The Sierra Club and CESP also try to make the case that there are lots of places to put playing fields. “We have also urged Berkeley to acquire the American Soil Products property…would include structured sports fields.” What CESP and the Sierra Club do not tell you are that the asking price for these eight acres is well in excess of $20,000,000. That works out to $5,000,000 land costs per field! If the Sierra Club has an extra twenty million, by all means buy the property. If they don’t, should taxpayers be asked to spend these kinds of sums when there is public land across the street that can be used for the same purpose? The sports community understands that this location isn’t ideal. Nor was the location of Harrison Park. But it’s a better alternative than no playing fields. 

These environmental groups have offices, paid staff, expensive brochures, and a seemingly endless supply of money for mass mailings. Those of us who volunteer our time and put our money into maintaining playing fields, providing kids with something to do after school, buying equipment and giving scholarships to kids deserve better treatment than this. 

Eastshore State Park is a very big place. It stretches from the Bay Bridge to Richmond. The Sierra Club and CESP position might be a little more understandable if this was pristine wilderness. It’s not. It is a concrete and rebar landfill. We could better comprehend their position if the bulk of the park was being developed. It is not. For the most part the place is going to be left in its current state, just as they want. The Sierra Club and CESP have really taken a “mine all mine” approach to a piece of property that was paid for by all of us and needs to serve the diverse interests of the 645,000 people who ring the park — some of whom want something other than a place to watch birds.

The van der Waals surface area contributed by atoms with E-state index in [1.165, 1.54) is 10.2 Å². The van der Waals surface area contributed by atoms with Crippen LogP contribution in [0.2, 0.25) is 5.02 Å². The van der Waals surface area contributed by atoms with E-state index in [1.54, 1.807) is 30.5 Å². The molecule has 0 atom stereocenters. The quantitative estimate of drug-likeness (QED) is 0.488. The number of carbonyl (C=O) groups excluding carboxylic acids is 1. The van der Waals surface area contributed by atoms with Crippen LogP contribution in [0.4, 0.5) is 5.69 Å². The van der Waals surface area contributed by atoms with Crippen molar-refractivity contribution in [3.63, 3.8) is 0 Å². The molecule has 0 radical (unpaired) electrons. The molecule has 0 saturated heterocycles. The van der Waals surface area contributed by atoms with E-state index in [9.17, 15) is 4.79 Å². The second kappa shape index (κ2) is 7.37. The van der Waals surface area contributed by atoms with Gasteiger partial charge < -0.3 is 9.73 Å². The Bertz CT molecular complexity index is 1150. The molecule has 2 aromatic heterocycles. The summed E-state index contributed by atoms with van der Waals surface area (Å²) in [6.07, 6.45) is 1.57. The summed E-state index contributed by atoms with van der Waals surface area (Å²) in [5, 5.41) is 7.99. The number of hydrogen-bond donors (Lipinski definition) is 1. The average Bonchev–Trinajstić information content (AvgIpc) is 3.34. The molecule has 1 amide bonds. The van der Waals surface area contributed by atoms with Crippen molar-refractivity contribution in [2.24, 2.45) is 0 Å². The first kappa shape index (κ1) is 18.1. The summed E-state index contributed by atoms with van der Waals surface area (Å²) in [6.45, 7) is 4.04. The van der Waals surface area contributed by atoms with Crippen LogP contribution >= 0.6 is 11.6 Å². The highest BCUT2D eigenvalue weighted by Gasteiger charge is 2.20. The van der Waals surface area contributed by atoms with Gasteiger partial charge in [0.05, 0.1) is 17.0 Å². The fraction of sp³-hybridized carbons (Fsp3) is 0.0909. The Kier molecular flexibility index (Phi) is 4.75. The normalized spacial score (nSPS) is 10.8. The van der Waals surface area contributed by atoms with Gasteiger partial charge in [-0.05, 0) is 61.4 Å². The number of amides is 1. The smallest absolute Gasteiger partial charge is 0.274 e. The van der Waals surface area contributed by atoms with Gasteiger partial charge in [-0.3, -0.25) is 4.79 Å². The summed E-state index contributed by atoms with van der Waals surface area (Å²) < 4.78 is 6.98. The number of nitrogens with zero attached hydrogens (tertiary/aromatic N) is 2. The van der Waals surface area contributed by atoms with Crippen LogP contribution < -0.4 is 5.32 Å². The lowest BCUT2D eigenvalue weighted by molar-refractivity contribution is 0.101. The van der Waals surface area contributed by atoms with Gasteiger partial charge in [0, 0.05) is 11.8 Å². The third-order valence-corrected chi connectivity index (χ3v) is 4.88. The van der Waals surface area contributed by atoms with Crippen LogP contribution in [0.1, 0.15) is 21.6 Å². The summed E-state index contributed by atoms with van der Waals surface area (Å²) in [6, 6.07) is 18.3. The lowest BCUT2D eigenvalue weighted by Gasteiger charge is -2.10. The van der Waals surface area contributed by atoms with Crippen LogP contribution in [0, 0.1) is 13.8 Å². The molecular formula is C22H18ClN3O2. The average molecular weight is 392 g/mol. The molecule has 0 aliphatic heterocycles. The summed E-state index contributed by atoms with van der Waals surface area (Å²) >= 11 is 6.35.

But what the environmental groups have done here goes far beyond Eastshore State Park. If groups, such as CESP and the Sierra Club, are spreading false tales of eco-disaster on such black and white issues as whether or not playing fields require pesticides, how much credibility should we be giving them as we listen to their claims of doom and gloom in other areas? Is the short road extension along the Albany neck being requested by the wind surfers really going to create the problem the environmental groups claim or is this just another example of their need to manipulate the end result by manipulating the information? To the extent these eco-bullies are a primary source of information on the environmental consequences of how different activities will affect the environment, they have corrupted the process. 

We need these environmental groups to provide us with reliable information to counter the claims of industry and agribusiness. When they start knowingly providing misleading information we should all be concerned, not just those of us who have an interest in Eastshore State Park. 

I am sure this letter will generate a number of responses. The response I would like to see published is from the Director of CESP and the Director of the Sierra Club, who was quick to point out to a local journalist that “he should get his facts straight”. At least we understood the journalist was writing an opinion piece. 

- Doug Fielding